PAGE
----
Seven firms seek to run schools in Camden

Posted: January 13, 2014

CAMDEN Seven organizations applied to open "renaissance schools" in Camden last week, including one seeking to operate Camden High School along with two city elementary schools.

State-appointed Superintendent Paymon Rouhanifard and members of his administration will now review the stacks of paper filed away on the seventh floor of the administration building to determine whether any will be approved.

In December, Rouhanifard put out a request for proposals for renaissance schools, public-private, charter-like schools created under the Urban Hope Act.

The law, sponsored by State Sen. Donald Norcross (D., Camden), allows a school board to approve up to four schools whose private sponsors would get up to 95 percent of the amount spent on students in public schools in the district to operate the institutions.

The act applies to districts in Newark, Camden, and Trenton. So far, Camden is the only city to have approved a school - the KIPP Cooper Norcross Academy, slated to open in fall 2014 with 100 kindergartners in a temporary facility. The school is affiliated with the family of George E. Norcross III, an owner of The Inquirer. Last year, the school board received a total of five applications and denied the other four, including the Camden Center for Youth Development and Universal Cos., which each reapplied this year.

The five other applicants this year are the Philadelphia charter management company Mastery, the Camden Charter School Network, and LEAP Academy, each with three schools in the city; SEED, and Uncommon Schools, both national charter management companies.

If the district approves any of the applications, it will present them to the community for feedback before helping with a final draft to send to the state for final approval.

Finalists will be notified in mid-February.

Universal Cos. has one of the most specific and likely controversial proposals. The Philadelphia nonprofit founded by musician Kenny Gamble wants to operate Camden High School beginning in 2014 and Cooper B. Hatch Family School and Forrest Hill Elementary School starting in 2015 and 2016, respectively. All three schools were among the 23 out of 26 the state categorized as failing in 2012. Camden High School also made the state's list of five schools in most need of facility improvements that year.

Universal operates eight schools in Philadelphia and two in Milwaukee. At all but one, it assumed management of preexisting schools.

"We're very optimistic this year," company spokesman Devon Allen said. "We look forward to being a part of the solution to the education crisis, as we have been in Philadelphia."

Some of the other proposals:

Mastery, a well-established charter system in Philadelphia operating 15 schools serving 9,600 students, looks to open or turn around up to three elementary schools serving 1,800 students beginning in the fall.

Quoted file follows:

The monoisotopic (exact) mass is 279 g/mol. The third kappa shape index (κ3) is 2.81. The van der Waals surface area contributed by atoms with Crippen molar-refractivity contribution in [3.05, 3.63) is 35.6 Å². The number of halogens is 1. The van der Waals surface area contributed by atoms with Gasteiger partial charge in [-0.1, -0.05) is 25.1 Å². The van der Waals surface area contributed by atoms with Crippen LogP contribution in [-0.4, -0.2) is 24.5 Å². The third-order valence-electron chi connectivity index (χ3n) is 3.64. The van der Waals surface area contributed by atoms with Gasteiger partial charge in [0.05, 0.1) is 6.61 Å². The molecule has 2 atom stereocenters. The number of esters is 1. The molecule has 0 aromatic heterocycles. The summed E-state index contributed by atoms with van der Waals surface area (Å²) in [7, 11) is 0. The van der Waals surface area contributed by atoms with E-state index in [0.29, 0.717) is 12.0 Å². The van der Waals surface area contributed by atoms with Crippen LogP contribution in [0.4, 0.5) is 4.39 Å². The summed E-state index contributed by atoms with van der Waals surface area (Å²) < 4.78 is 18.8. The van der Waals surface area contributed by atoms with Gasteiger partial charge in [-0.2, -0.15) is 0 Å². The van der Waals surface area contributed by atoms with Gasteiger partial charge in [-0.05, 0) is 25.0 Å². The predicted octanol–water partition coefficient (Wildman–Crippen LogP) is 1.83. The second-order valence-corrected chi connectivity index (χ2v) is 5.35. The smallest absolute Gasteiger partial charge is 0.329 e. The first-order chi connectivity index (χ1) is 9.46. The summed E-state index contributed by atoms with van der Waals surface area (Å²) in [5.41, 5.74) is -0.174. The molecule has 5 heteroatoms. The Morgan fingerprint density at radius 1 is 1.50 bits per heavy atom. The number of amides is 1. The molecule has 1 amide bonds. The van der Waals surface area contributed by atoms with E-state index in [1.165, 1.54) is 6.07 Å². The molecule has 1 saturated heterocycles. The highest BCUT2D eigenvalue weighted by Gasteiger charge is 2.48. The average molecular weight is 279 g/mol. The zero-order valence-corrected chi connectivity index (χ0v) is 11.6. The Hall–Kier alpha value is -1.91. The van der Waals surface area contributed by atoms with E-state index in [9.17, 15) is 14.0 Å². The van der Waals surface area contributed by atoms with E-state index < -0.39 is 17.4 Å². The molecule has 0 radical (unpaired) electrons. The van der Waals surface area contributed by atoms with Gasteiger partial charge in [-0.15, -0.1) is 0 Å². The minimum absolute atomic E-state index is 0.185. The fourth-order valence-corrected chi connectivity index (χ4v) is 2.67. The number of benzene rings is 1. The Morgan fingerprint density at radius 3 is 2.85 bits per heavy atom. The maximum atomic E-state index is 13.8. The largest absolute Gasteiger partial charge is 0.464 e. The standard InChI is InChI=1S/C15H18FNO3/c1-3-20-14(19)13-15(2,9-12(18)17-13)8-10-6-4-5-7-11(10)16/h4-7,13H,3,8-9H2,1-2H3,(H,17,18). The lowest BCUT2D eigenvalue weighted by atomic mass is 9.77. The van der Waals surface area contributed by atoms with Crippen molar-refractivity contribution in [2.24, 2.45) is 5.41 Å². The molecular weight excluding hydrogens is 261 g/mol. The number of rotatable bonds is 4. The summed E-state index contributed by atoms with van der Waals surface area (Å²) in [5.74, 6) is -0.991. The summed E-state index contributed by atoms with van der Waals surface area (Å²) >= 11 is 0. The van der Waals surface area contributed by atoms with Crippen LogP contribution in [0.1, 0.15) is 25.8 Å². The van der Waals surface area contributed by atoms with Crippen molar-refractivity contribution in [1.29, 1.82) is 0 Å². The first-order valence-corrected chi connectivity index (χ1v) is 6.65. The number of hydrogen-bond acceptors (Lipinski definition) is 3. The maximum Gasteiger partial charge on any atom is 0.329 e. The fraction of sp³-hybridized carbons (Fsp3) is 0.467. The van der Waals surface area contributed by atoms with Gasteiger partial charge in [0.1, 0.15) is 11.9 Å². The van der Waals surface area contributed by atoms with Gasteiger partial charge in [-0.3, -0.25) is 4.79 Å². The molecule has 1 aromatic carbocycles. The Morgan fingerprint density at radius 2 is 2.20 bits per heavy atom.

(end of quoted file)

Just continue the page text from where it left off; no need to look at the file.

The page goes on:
"We have a proven track record of turning around struggling schools in Philadelphia and look forward for the opportunity to partner with Camden's families," CEO Scott Gordon said.

Camden Charter School Network, which runs four schools in the city enrolling 1,400 students, wants to add an elementary school this year and grow annually. It would build a school at an estimated cost of $6 million on land it owns in Cramer Hill or Rosedale.

LEAP Academy Charter, which operates three schools on Cooper Street in Camden, proposed a renaissance K-12 school in Cramer Hill that would eventually serve 1,405 students, beginning with 600 elementary-age students in the 2015-16 school year.  

SEED, a charter management company with schools in Washington and Maryland, proposed opening a boarding high school serving up to 600 and no fewer than 400 students and an extended-day and -year elementary school for up to 700 students.

Uncommon Schools runs 38 schools serving 10,000 children in cities including Boston, New York, and Newark, N.J. It looks to operate five K-12 schools, two middle schools, and a high school by 2019 in preexisting district facilities.

Camden Center for Youth Development, which has run alternative-education programs in Camden for 33 years and which operated a school for the handicapped until 2009, proposed a high school to eventually serve 800 students.

The center's Camden SMART Preparatory School would be open to any student in Camden, not just those in its districted zones.

"I'm hopeful for us and I'm hopeful for the children we've worked with," executive director Felix James said. "From here, all you can do is hope for a fair process."

Editor's Note: This story was changed to correct the number of schools Mastery operates in Philadelphia.

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